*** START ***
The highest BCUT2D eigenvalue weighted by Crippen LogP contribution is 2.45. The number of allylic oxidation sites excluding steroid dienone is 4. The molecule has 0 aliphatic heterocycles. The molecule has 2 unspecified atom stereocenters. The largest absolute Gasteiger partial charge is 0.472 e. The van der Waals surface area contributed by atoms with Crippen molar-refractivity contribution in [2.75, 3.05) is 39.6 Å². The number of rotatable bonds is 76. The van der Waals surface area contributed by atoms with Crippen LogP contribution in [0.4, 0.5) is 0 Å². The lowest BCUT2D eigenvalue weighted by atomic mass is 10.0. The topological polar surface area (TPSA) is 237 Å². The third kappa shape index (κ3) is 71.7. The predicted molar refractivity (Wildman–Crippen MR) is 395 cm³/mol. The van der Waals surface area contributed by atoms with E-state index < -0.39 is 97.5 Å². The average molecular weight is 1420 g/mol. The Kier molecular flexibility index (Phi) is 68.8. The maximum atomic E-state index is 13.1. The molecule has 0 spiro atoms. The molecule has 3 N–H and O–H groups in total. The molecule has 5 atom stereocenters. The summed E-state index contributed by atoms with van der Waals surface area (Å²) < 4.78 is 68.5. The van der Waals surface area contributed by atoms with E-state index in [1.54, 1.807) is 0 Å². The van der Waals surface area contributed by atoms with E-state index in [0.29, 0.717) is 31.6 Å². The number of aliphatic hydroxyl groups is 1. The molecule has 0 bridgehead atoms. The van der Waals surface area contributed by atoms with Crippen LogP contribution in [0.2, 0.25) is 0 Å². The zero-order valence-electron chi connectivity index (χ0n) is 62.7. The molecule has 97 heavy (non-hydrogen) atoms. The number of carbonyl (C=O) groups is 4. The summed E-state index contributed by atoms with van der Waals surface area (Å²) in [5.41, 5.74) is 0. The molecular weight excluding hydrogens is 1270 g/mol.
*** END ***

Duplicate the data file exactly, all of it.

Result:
The highest BCUT2D eigenvalue weighted by Crippen LogP contribution is 2.45. The number of allylic oxidation sites excluding steroid dienone is 4. The molecule has 0 aliphatic heterocycles. The molecule has 2 unspecified atom stereocenters. The largest absolute Gasteiger partial charge is 0.472 e. The van der Waals surface area contributed by atoms with Crippen molar-refractivity contribution in [2.75, 3.05) is 39.6 Å². The number of rotatable bonds is 76. The van der Waals surface area contributed by atoms with Crippen LogP contribution in [0.4, 0.5) is 0 Å². The lowest BCUT2D eigenvalue weighted by atomic mass is 10.0. The topological polar surface area (TPSA) is 237 Å². The third kappa shape index (κ3) is 71.7. The predicted molar refractivity (Wildman–Crippen MR) is 395 cm³/mol. The van der Waals surface area contributed by atoms with E-state index < -0.39 is 97.5 Å². The average molecular weight is 1420 g/mol. The Kier molecular flexibility index (Phi) is 68.8. The maximum atomic E-state index is 13.1. The molecule has 0 spiro atoms. The molecule has 3 N–H and O–H groups in total. The molecule has 5 atom stereocenters. The summed E-state index contributed by atoms with van der Waals surface area (Å²) < 4.78 is 68.5. The van der Waals surface area contributed by atoms with E-state index in [1.54, 1.807) is 0 Å². The van der Waals surface area contributed by atoms with E-state index in [0.29, 0.717) is 31.6 Å². The number of aliphatic hydroxyl groups is 1. The molecule has 0 bridgehead atoms. The van der Waals surface area contributed by atoms with Crippen LogP contribution in [0.2, 0.25) is 0 Å². The zero-order valence-electron chi connectivity index (χ0n) is 62.7. The molecule has 97 heavy (non-hydrogen) atoms. The number of carbonyl (C=O) groups is 4. The summed E-state index contributed by atoms with van der Waals surface area (Å²) in [5.41, 5.74) is 0. The molecular weight excluding hydrogens is 1270 g/mol.